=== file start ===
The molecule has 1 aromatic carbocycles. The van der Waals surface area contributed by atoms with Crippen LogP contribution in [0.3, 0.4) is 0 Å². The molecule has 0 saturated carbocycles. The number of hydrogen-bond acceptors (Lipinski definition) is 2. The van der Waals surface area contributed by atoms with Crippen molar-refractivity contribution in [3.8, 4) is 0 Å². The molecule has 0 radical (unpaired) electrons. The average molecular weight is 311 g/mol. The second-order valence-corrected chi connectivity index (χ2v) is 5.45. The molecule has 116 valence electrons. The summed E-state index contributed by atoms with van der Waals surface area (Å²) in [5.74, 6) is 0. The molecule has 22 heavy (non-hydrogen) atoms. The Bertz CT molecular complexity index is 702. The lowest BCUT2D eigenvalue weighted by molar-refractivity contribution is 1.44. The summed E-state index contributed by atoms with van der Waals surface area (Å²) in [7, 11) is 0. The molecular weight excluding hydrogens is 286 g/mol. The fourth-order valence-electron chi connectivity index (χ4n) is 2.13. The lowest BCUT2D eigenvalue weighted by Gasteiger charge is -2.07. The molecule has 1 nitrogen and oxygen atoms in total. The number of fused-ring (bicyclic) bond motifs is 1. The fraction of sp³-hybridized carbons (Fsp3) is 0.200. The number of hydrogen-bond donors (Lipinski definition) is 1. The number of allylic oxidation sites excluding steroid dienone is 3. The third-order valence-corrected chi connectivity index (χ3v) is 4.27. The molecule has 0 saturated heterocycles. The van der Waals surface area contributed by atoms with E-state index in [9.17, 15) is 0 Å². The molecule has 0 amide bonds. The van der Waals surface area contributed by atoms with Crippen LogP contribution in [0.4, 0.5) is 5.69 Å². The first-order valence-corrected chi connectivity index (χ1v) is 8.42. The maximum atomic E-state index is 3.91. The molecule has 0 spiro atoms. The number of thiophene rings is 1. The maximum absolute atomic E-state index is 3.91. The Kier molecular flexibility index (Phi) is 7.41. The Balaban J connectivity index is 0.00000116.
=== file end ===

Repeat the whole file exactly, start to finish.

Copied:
The molecule has 1 aromatic carbocycles. The van der Waals surface area contributed by atoms with Crippen LogP contribution in [0.3, 0.4) is 0 Å². The molecule has 0 saturated carbocycles. The number of hydrogen-bond acceptors (Lipinski definition) is 2. The van der Waals surface area contributed by atoms with Crippen molar-refractivity contribution in [3.8, 4) is 0 Å². The molecule has 0 radical (unpaired) electrons. The average molecular weight is 311 g/mol. The second-order valence-corrected chi connectivity index (χ2v) is 5.45. The molecule has 116 valence electrons. The summed E-state index contributed by atoms with van der Waals surface area (Å²) in [5.74, 6) is 0. The molecule has 22 heavy (non-hydrogen) atoms. The Bertz CT molecular complexity index is 702. The lowest BCUT2D eigenvalue weighted by molar-refractivity contribution is 1.44. The summed E-state index contributed by atoms with van der Waals surface area (Å²) in [7, 11) is 0. The molecular weight excluding hydrogens is 286 g/mol. The fourth-order valence-electron chi connectivity index (χ4n) is 2.13. The lowest BCUT2D eigenvalue weighted by Gasteiger charge is -2.07. The molecule has 1 nitrogen and oxygen atoms in total. The number of fused-ring (bicyclic) bond motifs is 1. The fraction of sp³-hybridized carbons (Fsp3) is 0.200. The number of hydrogen-bond donors (Lipinski definition) is 1. The number of allylic oxidation sites excluding steroid dienone is 3. The third-order valence-corrected chi connectivity index (χ3v) is 4.27. The molecule has 0 saturated heterocycles. The van der Waals surface area contributed by atoms with E-state index in [9.17, 15) is 0 Å². The molecule has 0 amide bonds. The van der Waals surface area contributed by atoms with Crippen LogP contribution in [0.4, 0.5) is 5.69 Å². The first-order valence-corrected chi connectivity index (χ1v) is 8.42. The maximum atomic E-state index is 3.91. The molecule has 0 spiro atoms. The number of thiophene rings is 1. The maximum absolute atomic E-state index is 3.91. The Kier molecular flexibility index (Phi) is 7.41. The Balaban J connectivity index is 0.00000116.